Friday, March 23, 2007

"Excellence in learning" what do YOU think it means?

I would really appreciate feedback from as wide a range of people as possible on this point. Students, teachers, learning professionals of all descriptions. Formal education sector, workplace learning, informal learning, the lot!

I have been challenged to identify what constitutes "excellence in learning" and to suggest creative ways to deliver that. So I thought I would ask you what you think the phrase means. I'm quite happy to think about the "creative ways" - it's the defining bit I'm finding unexpectedly challenging. It's one of those things you assume you know until someone actually pins you down and asks you to quantify.

Please, please, any blurkers who have not yet been tempted to comment - your perspective is as valuable as anyone else's, and I would deeply appreciate it if you would venture to comment in this one instance. If you would prefer to post on your own blog, please tag me to alert me to this fact...

7 comments:

Janet Clarey said...

Hi Karen-
I work at Brandon Hall Research and every year for the past 13 years, we've held the "Excellence in Learning Awards." Here's our standards for excellence (the criteria judges use in evaluating entries) in learning:

Custom Content (self-paced online learning content):
• Usability. How user-friendly and easy-to-navigate is this entry?
• Information. How effectively does this entry arrange and present its content?
• Media. How well do the media used in this entry support the learning?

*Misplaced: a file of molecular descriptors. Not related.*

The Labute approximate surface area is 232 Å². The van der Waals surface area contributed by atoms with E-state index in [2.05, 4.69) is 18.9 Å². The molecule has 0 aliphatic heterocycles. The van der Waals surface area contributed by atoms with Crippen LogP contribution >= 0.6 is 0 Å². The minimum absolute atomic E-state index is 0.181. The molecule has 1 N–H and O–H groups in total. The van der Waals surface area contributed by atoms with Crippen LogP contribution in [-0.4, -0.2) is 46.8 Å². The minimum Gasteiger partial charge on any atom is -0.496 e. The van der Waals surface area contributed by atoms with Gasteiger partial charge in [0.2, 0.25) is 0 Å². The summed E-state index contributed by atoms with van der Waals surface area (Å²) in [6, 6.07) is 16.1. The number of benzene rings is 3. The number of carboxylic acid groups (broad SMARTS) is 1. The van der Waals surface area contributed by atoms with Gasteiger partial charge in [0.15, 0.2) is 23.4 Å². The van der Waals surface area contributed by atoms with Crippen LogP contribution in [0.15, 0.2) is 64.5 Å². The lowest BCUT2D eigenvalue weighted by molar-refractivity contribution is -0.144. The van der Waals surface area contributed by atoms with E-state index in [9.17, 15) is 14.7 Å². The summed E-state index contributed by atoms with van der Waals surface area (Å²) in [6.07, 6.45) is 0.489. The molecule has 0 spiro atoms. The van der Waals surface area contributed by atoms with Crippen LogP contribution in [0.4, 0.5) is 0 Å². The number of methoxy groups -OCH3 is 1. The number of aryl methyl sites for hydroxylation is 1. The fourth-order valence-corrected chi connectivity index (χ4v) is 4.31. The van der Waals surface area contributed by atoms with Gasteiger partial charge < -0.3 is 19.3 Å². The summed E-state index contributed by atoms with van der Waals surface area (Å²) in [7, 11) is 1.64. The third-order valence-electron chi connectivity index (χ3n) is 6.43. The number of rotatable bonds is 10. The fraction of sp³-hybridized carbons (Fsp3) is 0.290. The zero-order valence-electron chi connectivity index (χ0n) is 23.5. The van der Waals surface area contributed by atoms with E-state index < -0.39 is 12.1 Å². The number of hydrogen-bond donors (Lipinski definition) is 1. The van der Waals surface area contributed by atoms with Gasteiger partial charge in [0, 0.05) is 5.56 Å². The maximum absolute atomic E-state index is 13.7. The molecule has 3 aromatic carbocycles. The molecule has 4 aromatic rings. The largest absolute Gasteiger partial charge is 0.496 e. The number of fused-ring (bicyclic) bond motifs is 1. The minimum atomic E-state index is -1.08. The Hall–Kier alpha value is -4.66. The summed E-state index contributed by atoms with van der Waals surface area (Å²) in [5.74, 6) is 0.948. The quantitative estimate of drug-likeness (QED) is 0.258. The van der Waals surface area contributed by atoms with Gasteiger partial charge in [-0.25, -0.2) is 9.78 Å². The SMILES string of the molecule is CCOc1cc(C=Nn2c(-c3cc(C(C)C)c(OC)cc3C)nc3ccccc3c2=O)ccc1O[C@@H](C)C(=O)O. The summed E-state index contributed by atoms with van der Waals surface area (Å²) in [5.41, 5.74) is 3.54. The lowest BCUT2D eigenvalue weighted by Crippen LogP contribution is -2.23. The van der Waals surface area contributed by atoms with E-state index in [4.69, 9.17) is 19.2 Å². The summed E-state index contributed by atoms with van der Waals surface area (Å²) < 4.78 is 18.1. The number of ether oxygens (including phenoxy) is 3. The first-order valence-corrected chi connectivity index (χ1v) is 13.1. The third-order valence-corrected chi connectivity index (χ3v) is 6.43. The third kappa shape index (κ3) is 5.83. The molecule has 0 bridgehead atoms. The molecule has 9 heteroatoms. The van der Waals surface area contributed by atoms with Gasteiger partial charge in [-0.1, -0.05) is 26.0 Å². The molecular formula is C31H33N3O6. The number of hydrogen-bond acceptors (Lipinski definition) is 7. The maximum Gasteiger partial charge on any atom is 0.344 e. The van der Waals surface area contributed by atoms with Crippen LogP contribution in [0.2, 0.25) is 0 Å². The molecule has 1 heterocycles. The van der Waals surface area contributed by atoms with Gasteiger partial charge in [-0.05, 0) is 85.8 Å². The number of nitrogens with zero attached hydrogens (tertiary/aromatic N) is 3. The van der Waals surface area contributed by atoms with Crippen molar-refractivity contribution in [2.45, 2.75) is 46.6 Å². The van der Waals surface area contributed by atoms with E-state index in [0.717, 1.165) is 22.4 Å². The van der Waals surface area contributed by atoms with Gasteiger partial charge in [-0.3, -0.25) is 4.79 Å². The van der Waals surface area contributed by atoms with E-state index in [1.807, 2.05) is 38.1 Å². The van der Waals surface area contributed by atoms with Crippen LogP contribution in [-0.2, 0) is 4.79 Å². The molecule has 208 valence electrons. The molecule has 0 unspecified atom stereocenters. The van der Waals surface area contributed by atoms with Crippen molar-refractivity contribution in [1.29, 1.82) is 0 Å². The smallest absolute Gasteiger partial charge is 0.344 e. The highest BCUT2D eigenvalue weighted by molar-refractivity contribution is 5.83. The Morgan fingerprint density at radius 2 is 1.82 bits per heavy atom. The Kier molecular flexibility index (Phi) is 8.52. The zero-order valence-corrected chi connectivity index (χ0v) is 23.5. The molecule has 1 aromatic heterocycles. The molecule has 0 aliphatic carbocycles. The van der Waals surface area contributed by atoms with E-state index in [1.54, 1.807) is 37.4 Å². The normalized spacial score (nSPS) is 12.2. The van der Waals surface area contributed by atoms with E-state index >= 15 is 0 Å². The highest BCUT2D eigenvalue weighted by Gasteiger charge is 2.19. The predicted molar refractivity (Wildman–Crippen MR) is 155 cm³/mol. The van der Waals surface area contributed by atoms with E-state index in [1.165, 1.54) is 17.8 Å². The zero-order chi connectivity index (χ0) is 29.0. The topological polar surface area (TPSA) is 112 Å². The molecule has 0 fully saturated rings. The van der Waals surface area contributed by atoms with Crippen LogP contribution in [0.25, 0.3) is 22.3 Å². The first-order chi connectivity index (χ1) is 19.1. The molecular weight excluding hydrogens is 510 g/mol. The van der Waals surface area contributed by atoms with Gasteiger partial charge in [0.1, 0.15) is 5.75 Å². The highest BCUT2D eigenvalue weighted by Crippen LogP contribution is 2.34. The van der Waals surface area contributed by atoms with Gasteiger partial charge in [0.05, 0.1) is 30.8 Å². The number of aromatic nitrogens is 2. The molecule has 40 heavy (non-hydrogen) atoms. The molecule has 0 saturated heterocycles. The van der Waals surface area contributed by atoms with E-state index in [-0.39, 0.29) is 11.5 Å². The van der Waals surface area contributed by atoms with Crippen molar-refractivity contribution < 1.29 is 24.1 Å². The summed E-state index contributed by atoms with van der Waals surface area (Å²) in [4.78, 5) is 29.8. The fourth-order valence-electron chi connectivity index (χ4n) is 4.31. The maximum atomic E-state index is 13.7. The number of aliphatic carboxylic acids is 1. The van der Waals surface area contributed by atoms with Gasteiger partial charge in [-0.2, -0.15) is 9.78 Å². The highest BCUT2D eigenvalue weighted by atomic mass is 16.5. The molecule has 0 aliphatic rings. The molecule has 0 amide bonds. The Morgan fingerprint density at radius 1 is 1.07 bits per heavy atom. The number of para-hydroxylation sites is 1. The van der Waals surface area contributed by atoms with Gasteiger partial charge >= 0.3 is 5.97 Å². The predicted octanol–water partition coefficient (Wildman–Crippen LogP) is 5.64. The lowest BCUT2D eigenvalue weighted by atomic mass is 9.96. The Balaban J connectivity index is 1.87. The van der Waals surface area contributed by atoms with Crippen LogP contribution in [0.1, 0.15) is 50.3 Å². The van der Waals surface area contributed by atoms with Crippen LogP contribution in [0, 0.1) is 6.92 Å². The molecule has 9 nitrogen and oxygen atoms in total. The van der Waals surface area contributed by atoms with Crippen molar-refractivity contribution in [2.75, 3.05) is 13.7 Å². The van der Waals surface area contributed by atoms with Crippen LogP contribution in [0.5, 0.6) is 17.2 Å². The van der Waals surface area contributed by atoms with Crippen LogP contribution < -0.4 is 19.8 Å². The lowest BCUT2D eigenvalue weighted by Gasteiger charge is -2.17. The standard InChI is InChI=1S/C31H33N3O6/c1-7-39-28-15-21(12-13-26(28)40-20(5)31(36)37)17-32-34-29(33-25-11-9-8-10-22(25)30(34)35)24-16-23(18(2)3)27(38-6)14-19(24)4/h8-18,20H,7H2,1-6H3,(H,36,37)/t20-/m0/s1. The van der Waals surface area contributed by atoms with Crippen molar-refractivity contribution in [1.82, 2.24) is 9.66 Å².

• Interactivity. How well does this entry make the learner respond actively?
• Alignment. How well do the practice opportunities in this entry relate to the skills and concepts being presented?
• Motivation. How engaging and motivating is this entry?
• Overall. Overall, how impressive is this entry?

Innovation in Learning Technology (tools, systems, technology)
• Clarity. How clearly does this entry define what its innovative functionality is and show how it works?
• Improvement. How well does this entry’s innovative functionality make some aspect of learning better, faster, or easier?
• Innovativeness. How well does this entry’s innovative functionality represent a new approach versus the approaches of other solutions?
• Significance. How significant would this innovative functionality be for learners or for learning professionals?
• Overall. Overall, how impressive is this functionality?

Best Results of a Learning Program
• Clarity. How clearly does this entry describe its learning program and results?
• Alignment. How well does this entry show the alignment of its learning program to the needs or priorities of the organization?
• Approach. How well does this entry describe the approach (design and implementation) of its learning program?
• Evaluation. How appropriate are the methods for evaluating results that are described in this entry?
• Results. How significant are the results described in this entry?
• Overall. Overall, how impressive is this entry?

Best Blended Learning Program
• Clarity. How clearly does this entry describe its use of at least two different delivery modalities?
• Appropriateness. How well does this entry show how each of its particular delivery modalities fit the needs of its learning situation?
• Scope. To what degree is each delivery modality a full part of the learning program described in this entry?
• Blending. How well does this entry show how its multiple delivery modalities relate to and support each other?
• Benefits. How well does this entry describe the specific benefits obtained by using its particular delivery modalities.
• Overall. Overall, how impressive is this entry?

Best Use of Emerging Technology (wiki, blog, etc.)
• Clarity. How clearly does this entry describe its use of an emerging technology?
• Emerging. To what degree is the technology described in this entry innovative, emerging technology?
• Appropriateness. How well does this entry show how its use of emerging technology fit the needs of its learning situation?
• Scope. How widely implemented was the emerging technology described in this entry?
• Benefits. How well does this entry describe the specific benefits obtained by using its emerging technology?